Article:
Dear Dr. J

Dear Dr. J: Mental Healthcare?


Dear Dr. J: Sometimes I have questions about my mental health. I think I’ve been feeling depressed lately, but I’m not sure who to talk to about what to do next. Is that something I can ask my doctor about at a routine checkup? I guess I don’t really know where to start...

Any advice is appreciated, 
Feeling down


Dear Feeling down,

Acknowledging how you’re feeling and reaching out is a wonderful first step! My short answer is yes, you should absolutely talk to your primary care doctor about how you’re feeling – emotionally and physically. He or she will be able to guide you to the appropriate next steps based on your symptoms and needs.

I’m a big believer that mental healthcare should be an automatic, guaranteed part of primary care, and even in my practice as an OBGYN I’ve made it a priority to work with patients across physical and emotional symptoms (women have especially complex needs) and collaborate with behavioral health specialists, as needed.

Primary care check-ups are so important because they’re proactive, and help catch potential illness and risk factors early, before they end up causing unnecessary pain or financial burdens for you down the line. And because mental health is a core piece of your health as a human, it should also be a core piece of your proactive care!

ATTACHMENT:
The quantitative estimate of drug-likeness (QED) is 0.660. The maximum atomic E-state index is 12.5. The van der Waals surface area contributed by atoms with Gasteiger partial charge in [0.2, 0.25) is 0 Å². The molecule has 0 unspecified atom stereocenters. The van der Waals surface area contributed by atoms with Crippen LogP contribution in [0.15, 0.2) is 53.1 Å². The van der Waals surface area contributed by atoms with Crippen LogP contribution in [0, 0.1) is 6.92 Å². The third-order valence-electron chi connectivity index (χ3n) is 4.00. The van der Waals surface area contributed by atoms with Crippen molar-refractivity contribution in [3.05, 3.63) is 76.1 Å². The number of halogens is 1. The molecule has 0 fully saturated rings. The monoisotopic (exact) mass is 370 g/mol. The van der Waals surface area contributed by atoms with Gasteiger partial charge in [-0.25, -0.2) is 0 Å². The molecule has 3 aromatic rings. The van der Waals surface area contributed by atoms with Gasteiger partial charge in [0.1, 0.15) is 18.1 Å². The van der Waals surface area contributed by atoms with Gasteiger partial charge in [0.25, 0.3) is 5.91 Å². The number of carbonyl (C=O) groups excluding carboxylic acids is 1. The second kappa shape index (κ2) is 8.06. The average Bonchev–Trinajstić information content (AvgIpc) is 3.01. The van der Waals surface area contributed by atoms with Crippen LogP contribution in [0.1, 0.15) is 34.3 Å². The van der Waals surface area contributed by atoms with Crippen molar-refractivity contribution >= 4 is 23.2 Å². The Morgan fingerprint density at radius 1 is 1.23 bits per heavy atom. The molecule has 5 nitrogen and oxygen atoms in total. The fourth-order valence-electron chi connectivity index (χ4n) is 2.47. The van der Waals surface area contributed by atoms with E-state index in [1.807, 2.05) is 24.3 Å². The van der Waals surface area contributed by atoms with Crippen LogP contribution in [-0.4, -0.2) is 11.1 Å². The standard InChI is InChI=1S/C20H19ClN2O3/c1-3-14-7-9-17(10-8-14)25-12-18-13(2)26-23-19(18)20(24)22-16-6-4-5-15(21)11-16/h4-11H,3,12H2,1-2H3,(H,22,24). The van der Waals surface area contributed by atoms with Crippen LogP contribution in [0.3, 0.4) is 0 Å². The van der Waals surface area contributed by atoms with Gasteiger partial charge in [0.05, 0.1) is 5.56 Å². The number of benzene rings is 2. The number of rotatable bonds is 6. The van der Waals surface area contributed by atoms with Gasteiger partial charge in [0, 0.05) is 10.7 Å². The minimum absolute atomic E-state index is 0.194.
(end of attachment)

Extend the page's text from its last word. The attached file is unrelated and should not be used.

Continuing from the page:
Your physical health can negatively impact your mental health – for one example, pain can lead to depression and other emotional disorders. The link between chronic pain and depression has been confirmed in numerous studies. And on the flipside, your mental health can also have negative effects on your whole body health down the line. Research shows individuals living with serious mental illness face an increased risk of physical health problems, such as heart disease, diabetes, and HIV and a 10-25 year reduction in life expectancy.

So, mental health is absolutely in your primary care provider’s realm, and something they should know about to best help you stay healthy and well. Talk to them, ask all your questions, and if there’s something bothering you that you can’t quite identify – maybe your appetite has changed suddenly, or you’ve started taking naps everyday when you didn’t before – let them know. And don’t feel like you have to wait for your next scheduled visit to ask. Call as soon as you start noticing behavioral changes getting in the way of your everyday life and make an appointment. They’ll know the right follow-up questions to understand if these changes are symptomatic of a bigger health concern, and what your best next step is.

That might mean making some lifestyle changes, it might mean your doctor refers you to a behavioral health specialist for talk therapy, or it might mean prescription medication. No matter what, always feel validated in voicing your concerns to your primary care provider. Your brain and your body will thank you.

It sounds like you have a primary care doctor, which is wonderful, but for those who don’t – there are other ways to access a healthcare provider and mental health treatment. Learn more about Alpha’s services here, and start feeling better, sooner.

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